Wednesday, October 15, 2008


As you may or may not know, I am not a huge fan of working with wovens. Last season I had my first ever woven in a collection, a skirt. For Winter I have a few more wovens, which for me = INTERFACING. When I was in school, I would just iron on the interfacing to my already cut out pattern pieces and peel it off the ironing board (much to some of the other students horror). I found this the quickest and most efficient way to get it on there. Then I would just cut away the excess. This came in really handy when doing tiny pieces.

I am still using this method for my production now. It goes way quicker then laying another marker of just interfacings. In factory production, we often interface the fabric on a drum press and then cut. Since I neither have drum press, or 60" wide interfacing, I am opting for this:

I find the quickest way, even though it is likely not the "correct" way to do things. I'll keep doing it too, until those waistbands learn to do it on their own.

Right now I am about knee deep in Winter production. Just trying to get everything cut, so I can deliver in about a month. My back injury is unfortunately slowing me down a bit, which can be frustrating at times. I also have some other exciting ventures I am beginning work on (top secret for now), and I am also going to start working with PDX Fashion Synergy. Very exciting!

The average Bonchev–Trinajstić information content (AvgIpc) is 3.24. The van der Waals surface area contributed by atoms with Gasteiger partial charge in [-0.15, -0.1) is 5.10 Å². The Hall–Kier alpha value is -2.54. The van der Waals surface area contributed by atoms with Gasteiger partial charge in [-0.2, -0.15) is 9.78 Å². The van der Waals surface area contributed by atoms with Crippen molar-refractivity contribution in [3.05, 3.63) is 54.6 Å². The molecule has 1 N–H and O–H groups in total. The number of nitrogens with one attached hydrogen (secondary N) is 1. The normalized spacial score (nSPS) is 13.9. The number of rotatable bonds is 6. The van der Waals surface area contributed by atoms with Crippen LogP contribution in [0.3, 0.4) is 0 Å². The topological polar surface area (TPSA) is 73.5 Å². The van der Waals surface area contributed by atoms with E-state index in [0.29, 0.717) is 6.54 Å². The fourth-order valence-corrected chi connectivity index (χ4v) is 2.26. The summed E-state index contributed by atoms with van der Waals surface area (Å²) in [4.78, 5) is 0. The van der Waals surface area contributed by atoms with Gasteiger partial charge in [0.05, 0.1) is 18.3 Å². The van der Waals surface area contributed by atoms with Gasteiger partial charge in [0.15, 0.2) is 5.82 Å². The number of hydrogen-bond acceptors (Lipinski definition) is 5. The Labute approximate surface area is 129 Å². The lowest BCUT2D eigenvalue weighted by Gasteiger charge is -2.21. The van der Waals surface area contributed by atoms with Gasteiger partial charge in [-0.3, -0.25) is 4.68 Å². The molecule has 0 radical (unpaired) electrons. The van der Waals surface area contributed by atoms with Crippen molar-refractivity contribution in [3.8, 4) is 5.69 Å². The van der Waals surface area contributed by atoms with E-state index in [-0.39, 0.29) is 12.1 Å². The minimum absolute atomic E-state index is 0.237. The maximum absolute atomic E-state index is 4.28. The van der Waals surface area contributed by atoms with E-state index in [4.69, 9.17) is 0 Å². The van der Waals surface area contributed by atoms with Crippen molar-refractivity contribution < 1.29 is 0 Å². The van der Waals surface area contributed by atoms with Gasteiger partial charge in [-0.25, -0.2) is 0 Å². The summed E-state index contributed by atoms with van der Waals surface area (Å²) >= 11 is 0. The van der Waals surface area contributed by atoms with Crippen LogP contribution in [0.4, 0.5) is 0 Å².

I just need 36 hours in EVERY day.

1 comment:

Mathgeek said...

When you find out how to get 36 hours in a day please share it with me! If you don't like interfacing, dont' make handbags! That's all I'm working with lately, thick and thin. I'm not a fan either but most of my patterns start out geometic and I manipulate them afterthe interfacing is on. Doesn't your method ruin your iron? Or the board depending how you iron? What about waste? Is ther any more than if youcut piece by piece? Just curious. Can't wait to see your work and hope your back gets better!